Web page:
Positive Covenants Overview Notes
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Positive Covenants The running of a burden • Smith: has long been clear that burden of positive covenants o Do not run with any land to which the covenant is attached Rhones v Stephens : • Lord Templeman: o As between landlord and tenant both the burden and the benefit of a covenant pass at law with subsequent transfer For everyone else, the benefit of a positive covenant may run with the land at law but not the burden. o Restrictive covenants can impose restrictions in favour of the covenantee and deprive the purchaser of some rights they would normally receive from being purchaser. Thus, when the land then passes to another, that successor is also deprived of those rights which the original purchaser did not get • All Equity does is prevent said successor from enforcing the rights he never received. o In recent decades, number of attempts to extend the burden running which is recognised in equity re: restrictive covenants To the application of positive covenants. • However, this has been firmly rejected: • Haywood v Brunswick Permanent Benefit BS : o Brett LJ: An assignee taking land subject to a certain class of covenants is bound by such covenants if • he has notice of them, • and that the class of covenants only restrict the mode of using the land o but can't enforce burdens against the land which are affirmative unless implication = negative burden effect.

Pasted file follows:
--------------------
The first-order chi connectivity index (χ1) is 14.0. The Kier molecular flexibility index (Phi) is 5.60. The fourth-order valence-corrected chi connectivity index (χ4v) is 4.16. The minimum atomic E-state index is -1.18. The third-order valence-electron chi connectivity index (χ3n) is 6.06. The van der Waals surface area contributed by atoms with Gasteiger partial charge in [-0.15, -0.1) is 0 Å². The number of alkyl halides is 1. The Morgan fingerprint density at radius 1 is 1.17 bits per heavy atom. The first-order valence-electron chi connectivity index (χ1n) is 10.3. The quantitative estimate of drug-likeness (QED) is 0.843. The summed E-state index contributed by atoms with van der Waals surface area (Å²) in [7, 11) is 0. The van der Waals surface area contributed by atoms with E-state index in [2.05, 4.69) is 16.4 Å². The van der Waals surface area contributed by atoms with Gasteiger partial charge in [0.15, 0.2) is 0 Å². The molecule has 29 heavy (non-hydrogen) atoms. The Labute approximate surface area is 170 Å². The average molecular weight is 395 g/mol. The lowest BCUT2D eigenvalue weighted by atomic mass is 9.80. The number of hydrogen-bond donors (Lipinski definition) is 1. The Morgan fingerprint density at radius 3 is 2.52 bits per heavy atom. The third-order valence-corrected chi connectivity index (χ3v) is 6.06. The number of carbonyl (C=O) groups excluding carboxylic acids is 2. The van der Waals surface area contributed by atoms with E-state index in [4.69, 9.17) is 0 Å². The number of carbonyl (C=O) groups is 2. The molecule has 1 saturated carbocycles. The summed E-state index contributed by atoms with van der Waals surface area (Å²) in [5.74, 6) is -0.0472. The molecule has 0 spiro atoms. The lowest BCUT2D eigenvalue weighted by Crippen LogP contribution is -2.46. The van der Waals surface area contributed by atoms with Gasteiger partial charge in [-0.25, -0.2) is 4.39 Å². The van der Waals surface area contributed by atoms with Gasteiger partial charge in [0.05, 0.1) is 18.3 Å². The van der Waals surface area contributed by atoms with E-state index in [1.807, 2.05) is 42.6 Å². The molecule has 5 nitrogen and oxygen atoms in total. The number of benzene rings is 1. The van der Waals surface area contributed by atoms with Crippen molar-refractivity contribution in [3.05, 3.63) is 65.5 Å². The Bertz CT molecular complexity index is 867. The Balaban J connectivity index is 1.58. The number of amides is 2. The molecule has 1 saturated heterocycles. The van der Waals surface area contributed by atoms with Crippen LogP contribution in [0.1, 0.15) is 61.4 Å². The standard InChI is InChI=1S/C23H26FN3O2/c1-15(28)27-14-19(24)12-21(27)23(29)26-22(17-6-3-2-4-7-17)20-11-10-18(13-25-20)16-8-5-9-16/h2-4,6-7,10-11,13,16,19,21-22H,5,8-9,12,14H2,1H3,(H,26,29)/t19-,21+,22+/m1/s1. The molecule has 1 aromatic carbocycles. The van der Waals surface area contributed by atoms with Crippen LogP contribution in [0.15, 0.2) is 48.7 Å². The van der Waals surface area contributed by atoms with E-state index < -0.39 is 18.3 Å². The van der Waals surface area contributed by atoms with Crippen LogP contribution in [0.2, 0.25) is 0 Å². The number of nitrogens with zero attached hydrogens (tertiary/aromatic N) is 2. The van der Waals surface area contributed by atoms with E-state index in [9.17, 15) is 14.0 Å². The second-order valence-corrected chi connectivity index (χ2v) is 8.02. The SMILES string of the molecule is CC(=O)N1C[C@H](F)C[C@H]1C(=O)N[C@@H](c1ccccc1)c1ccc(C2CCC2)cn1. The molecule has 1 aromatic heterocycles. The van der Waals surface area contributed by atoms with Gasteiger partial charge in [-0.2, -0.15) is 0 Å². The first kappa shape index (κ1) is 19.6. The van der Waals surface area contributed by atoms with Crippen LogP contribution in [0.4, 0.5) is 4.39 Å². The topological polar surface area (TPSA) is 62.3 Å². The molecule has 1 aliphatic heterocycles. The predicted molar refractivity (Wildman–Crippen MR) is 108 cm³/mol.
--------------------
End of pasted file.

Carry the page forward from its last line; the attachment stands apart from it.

Limited ways to make the burden run • Commonhold o The use of "commonhold", a form of ownership, can lead to the burden of positive covenants running with the land But commonhold is only suitable for certain types of situations so is not always a way of getting round this restriction. • Leasehold covenants o Leasehold covenants permit both positive and negative covenants to run Any assignee of the Landlord or the tenants will be bound by the covenants For practical purposes, the use of a long lease will be as sufficient as if it were a fee simple (e.g. for a block of flats where covenants running = necessary)
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